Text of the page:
Home sales in the nine-county San Francisco region continued to shift toward its more expensive markets in April, reducing overall sales and lifting the area's median sales price from year-earlier levels, a report by MDA DataQuick said on Thursday.

The region posted 7,003 sales of houses and condominiums in April, up 0.2 percent from March and down 1.9 percent from a year earlier, while the area's median home price last month of $370,000 marked a decline of 2.6 percent from March and an increase of 21.7 percent from a year earlier, the report by the real estate information service said.

The April median's nearly 22 percent increase over a year ago is largely a reflection of the changes that have occurred in buying patterns across the region, the report said.

A year ago many more homes being sold were inland foreclosures -- homes that were often in less-than-stellar condition, and which had highly motivated sellers, the report added. Also a year ago, sales in many high-end communities were extremely sluggish. This spring the reselling of foreclosures has waned and high-end activity is much stronger, in part because prices have come down, there's more inventory in some areas and it appears high-end financing has loosened a bit.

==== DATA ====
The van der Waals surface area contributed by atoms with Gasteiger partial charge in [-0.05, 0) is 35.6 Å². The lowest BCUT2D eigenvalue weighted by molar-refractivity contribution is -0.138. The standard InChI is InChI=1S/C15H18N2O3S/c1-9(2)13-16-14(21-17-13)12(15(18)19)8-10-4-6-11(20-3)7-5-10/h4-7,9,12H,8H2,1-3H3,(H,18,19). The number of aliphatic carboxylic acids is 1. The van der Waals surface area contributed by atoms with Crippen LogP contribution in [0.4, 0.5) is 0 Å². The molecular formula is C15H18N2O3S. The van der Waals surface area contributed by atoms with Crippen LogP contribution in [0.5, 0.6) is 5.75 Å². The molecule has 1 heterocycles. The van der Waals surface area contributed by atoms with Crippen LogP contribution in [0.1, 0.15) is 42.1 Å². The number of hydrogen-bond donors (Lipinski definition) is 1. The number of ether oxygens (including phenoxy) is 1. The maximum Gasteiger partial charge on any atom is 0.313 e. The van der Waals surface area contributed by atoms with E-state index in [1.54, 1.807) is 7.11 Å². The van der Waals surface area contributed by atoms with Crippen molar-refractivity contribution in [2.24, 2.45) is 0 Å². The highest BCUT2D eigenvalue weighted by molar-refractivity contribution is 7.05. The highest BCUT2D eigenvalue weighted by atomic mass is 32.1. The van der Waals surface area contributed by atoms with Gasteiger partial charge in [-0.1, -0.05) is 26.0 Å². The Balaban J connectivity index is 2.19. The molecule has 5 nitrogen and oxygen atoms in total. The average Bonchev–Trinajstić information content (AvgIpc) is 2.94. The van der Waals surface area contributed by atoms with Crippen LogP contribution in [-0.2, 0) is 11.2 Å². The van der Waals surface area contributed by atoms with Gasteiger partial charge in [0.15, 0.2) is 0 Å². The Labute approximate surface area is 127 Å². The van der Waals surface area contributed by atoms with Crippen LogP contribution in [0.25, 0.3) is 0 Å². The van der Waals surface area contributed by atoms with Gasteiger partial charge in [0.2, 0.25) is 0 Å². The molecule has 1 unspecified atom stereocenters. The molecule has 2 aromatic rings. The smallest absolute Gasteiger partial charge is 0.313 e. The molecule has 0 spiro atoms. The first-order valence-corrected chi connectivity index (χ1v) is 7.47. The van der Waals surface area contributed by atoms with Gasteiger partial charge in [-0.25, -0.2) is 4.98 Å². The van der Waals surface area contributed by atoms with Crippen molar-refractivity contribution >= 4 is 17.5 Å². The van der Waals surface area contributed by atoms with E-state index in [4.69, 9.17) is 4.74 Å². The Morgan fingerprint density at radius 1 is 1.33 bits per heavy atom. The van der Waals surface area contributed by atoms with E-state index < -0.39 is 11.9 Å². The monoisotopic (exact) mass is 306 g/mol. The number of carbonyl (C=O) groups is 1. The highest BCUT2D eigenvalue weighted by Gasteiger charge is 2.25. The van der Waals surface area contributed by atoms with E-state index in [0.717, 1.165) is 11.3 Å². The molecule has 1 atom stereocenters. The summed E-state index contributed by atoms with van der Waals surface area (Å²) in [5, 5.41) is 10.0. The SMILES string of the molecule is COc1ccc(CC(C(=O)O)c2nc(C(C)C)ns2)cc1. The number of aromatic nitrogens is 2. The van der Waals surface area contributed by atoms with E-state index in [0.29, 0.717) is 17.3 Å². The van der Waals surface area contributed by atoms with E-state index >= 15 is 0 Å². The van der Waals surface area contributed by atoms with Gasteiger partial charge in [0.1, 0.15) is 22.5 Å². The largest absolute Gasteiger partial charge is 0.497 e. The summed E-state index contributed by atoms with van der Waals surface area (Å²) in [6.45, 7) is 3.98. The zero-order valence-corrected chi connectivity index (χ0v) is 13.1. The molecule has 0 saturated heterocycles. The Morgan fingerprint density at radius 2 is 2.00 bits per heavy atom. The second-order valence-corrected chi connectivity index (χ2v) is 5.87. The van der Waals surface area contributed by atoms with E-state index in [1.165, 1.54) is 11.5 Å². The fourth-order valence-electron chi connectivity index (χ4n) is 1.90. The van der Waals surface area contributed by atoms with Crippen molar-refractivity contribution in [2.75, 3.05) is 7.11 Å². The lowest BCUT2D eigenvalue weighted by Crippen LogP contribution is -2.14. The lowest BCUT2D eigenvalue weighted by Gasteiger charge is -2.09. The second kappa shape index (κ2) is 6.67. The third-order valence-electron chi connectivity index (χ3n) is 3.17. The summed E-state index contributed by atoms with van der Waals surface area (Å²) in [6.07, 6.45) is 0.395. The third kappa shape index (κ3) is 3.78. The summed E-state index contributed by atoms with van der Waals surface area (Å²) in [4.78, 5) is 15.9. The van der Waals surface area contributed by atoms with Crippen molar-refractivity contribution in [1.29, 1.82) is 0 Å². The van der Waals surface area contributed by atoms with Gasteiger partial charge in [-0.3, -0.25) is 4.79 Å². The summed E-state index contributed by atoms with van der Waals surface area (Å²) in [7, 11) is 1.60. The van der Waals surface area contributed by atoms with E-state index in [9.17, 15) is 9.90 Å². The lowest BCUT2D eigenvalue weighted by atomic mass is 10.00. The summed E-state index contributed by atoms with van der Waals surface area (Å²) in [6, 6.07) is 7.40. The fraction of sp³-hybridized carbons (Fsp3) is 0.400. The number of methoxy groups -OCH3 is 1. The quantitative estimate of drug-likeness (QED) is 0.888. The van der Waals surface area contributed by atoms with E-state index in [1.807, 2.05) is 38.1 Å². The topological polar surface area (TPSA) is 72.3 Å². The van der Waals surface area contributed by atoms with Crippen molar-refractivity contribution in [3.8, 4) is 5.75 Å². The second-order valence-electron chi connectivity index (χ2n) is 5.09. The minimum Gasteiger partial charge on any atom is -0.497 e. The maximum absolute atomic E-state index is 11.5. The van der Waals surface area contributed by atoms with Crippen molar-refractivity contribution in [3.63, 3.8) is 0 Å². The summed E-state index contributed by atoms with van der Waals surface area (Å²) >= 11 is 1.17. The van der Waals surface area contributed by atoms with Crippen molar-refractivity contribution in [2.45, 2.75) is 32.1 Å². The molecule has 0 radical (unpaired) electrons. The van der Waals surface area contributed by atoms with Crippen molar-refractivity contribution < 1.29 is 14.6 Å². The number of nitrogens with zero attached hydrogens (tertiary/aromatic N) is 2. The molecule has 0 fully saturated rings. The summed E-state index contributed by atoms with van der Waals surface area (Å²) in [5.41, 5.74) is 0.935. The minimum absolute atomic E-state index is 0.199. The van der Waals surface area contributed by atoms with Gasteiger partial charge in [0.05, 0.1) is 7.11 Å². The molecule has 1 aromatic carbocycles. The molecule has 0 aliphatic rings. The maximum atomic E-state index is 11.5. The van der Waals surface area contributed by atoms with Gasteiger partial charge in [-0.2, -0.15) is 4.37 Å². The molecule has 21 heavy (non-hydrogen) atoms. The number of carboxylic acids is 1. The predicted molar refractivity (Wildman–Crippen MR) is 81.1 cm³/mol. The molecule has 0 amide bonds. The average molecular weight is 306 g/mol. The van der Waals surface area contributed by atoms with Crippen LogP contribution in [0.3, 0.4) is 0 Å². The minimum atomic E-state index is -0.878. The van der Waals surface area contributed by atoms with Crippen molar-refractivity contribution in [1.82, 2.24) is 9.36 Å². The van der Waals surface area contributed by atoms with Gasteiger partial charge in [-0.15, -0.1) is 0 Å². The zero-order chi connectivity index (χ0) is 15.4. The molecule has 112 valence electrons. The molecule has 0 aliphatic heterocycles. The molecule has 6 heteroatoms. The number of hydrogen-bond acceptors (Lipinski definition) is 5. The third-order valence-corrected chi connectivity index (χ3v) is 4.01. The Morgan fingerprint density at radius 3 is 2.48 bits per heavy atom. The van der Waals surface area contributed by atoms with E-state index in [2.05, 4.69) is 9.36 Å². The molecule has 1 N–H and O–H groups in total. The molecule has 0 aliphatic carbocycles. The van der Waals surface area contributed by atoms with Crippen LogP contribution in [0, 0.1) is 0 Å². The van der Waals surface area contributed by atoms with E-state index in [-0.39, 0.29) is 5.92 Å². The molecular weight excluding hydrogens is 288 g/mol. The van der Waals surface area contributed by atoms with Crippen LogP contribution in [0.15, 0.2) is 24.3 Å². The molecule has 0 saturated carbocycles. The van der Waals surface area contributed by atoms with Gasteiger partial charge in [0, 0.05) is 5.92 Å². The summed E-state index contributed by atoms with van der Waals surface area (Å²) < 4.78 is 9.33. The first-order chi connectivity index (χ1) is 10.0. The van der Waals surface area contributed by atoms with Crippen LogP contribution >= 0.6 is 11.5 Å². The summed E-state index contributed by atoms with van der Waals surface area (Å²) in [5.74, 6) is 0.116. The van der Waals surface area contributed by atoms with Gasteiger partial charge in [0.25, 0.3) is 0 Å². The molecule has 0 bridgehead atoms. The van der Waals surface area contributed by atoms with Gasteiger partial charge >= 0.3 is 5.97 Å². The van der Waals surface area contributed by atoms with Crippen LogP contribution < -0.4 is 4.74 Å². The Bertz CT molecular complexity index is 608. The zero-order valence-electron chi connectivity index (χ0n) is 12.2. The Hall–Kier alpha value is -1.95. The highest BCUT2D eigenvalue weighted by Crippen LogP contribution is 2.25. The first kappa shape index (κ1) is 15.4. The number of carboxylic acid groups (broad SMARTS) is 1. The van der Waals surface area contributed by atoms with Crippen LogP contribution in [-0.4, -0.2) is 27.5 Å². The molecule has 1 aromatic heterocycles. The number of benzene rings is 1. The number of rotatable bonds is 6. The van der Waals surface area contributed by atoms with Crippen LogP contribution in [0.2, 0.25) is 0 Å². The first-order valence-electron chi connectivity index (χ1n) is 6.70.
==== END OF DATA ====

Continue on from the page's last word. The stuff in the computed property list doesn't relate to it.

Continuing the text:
MDA DataQuick President John Walsh said the outlook for improving access to so-called jumbo mortgages necessary to buy housing in many parts of the San Francisco region's homes market is uncertain.

Other challenges for the market is California's high jobless rate -- currently more than 12 percent.

For months we've seen growing signs of a recovery taking hold. But plenty of challenges remain like high unemployment, the possibility of many more distressed properties hitting the market in a rising interest rate environment, and a dysfunctional jumbo loan market, which is a big deal in the (San Francisco) Bay Area, Walsh said in a statement.

It's not clear how many April sales might have been pushed into May or June by tax credits. The bigger picture is that the housing market will gradually be decoupled from government stimulus and be on its own again, Walsh added.

(Reporting by Jim Christie; Editing by Diane Craft)